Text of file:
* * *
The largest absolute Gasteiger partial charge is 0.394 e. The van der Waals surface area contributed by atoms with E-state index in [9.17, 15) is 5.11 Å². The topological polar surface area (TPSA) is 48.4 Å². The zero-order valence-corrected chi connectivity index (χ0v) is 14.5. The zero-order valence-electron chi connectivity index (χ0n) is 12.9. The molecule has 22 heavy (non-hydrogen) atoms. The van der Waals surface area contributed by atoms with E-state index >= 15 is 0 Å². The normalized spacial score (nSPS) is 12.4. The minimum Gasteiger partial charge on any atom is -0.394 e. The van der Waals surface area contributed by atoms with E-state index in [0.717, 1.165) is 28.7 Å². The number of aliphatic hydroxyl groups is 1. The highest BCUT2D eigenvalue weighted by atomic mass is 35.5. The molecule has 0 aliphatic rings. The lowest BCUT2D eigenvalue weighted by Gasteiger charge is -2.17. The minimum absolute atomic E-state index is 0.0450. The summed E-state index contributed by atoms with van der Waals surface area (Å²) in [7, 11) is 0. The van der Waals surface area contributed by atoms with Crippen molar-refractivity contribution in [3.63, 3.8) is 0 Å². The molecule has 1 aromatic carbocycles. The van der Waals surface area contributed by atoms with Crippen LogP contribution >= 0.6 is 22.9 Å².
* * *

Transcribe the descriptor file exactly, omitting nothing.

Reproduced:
The largest absolute Gasteiger partial charge is 0.394 e. The van der Waals surface area contributed by atoms with E-state index in [9.17, 15) is 5.11 Å². The topological polar surface area (TPSA) is 48.4 Å². The zero-order valence-corrected chi connectivity index (χ0v) is 14.5. The zero-order valence-electron chi connectivity index (χ0n) is 12.9. The molecule has 22 heavy (non-hydrogen) atoms. The van der Waals surface area contributed by atoms with E-state index >= 15 is 0 Å². The normalized spacial score (nSPS) is 12.4. The minimum Gasteiger partial charge on any atom is -0.394 e. The van der Waals surface area contributed by atoms with E-state index in [0.717, 1.165) is 28.7 Å². The number of aliphatic hydroxyl groups is 1. The highest BCUT2D eigenvalue weighted by atomic mass is 35.5. The molecule has 0 aliphatic rings. The lowest BCUT2D eigenvalue weighted by Gasteiger charge is -2.17. The minimum absolute atomic E-state index is 0.0450. The summed E-state index contributed by atoms with van der Waals surface area (Å²) in [7, 11) is 0. The van der Waals surface area contributed by atoms with Crippen molar-refractivity contribution in [3.63, 3.8) is 0 Å². The molecule has 1 aromatic carbocycles. The van der Waals surface area contributed by atoms with Crippen LogP contribution >= 0.6 is 22.9 Å².